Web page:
Kevin Cohen translates a passion for language into connectivity for the world
When Kevin Cohen talks about Viasat’s work in Mexican communities, the words come fast, enthusiasm accelerating the pace of his speech.
As the general manager of the Community Wi-Fi service in North and South America, Cohen has overseen installations in more than 1,000 Mexican communities. With the expanded geographic coverage of ViaSat-2, this number is expected to grow rapidly in 2018 and beyond.
“I like talking about what we do because it’s exciting,” said Cohen, who’s traveled to more than 20 of the small towns Viasat serves. “The stories we get about how this is changing lives are so fulfilling.
“I think it should make everyone in our company really proud. Not only is this a financial success for Viasat, it’s a good deed for the world.”
As the company expands globally, Viasat plans to replicate the current Community Wi-Fi model around the world. And Cohen plans to go with it.
“This could be the one business we do everywhere,” he said. “There are over a billion people today who aren’t connected to cellular networks. So in six or seven years, our Community Wi-Fi solution could help to bridge this connectivity divide and be one of our biggest businesses.”
A simple but unique solution
For a service with such a potentially profound impact, a Community Wi-Fi installation is relatively simple.
A terminal and Wi-Fi access point is installed at a centrally located store, business or residence. The owner of that location is turned into a Wi-Fi retailer, offering a service people are lining up for.
The low-income, often isolated communities Viasat targets have poor quality internet service — or none at all. Customers typically pay cash to the business or store retailer owner in exchange for an online access code. The cost increases with the amount of internet time or data a user selects and is priced to be affordable for people living in underdeveloped communities.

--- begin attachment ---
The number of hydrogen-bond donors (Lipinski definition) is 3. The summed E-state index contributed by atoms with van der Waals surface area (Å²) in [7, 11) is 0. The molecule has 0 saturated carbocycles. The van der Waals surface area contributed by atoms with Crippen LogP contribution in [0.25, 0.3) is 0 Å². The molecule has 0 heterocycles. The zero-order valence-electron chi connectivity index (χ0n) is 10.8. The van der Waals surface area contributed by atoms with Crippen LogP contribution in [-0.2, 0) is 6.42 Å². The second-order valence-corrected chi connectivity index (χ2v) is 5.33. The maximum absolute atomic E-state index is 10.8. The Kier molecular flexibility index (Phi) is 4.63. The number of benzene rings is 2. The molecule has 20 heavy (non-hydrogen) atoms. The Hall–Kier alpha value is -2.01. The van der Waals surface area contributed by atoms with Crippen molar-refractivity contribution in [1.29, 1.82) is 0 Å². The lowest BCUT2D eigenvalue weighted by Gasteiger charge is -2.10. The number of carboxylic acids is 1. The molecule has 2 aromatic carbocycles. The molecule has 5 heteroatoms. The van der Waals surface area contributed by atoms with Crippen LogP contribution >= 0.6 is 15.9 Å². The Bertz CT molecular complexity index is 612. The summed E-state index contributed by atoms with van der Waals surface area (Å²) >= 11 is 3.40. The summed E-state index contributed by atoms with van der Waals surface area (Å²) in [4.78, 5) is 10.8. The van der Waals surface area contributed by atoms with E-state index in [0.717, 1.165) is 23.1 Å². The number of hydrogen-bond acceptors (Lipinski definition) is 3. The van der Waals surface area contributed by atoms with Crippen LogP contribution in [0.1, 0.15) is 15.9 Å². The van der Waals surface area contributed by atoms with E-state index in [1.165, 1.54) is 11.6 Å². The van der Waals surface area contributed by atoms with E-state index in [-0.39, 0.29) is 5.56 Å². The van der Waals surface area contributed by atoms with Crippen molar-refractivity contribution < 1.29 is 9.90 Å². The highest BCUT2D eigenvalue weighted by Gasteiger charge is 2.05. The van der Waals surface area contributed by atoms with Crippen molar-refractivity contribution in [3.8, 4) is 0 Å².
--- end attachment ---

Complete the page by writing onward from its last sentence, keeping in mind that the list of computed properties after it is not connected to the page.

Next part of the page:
Supporting a product with international potential is a perfect career match for Cohen, whose intrigue with other cultures started with high school Spanish. When he graduated from the University of Michigan with an engineering degree, he’d added five more languages. Each one he added further fueled his desire to see the world.
Cohen set his sights on a job with the potential for international work and a southern California location. Having spent the first decade of his life in San Diego, he’d never forgotten its sunny climate and relaxed culture — or lost the sense that it was home.
Those things were top of mind when he attended a 2008 college career fair and saw the Viasat booth. The name was unfamiliar.
“But I really liked the growth story, and that it was a public company,” he said. “I did not see what was actually going to happen. Then we were a domestic ISP. Since then, we’ve expanded internationally and are working toward becoming the first global ISP. So my goal of working abroad, speaking different languages actually materialized. The company grew into what I had wanted all along.”
“Even better,” he said, “I felt like I was adding value.”
Cohen’s first manager at Viasat said he seeks passion in potential employees, and Cohen had that in spades.
“He was so full of energy, I figured good stuff would come from hiring him,” said Greg Girkins. “It always stood out to me how many simultaneous projects he had his fingers in as a new product introduction engineer, and all of his colleagues had high remarks about his efforts.”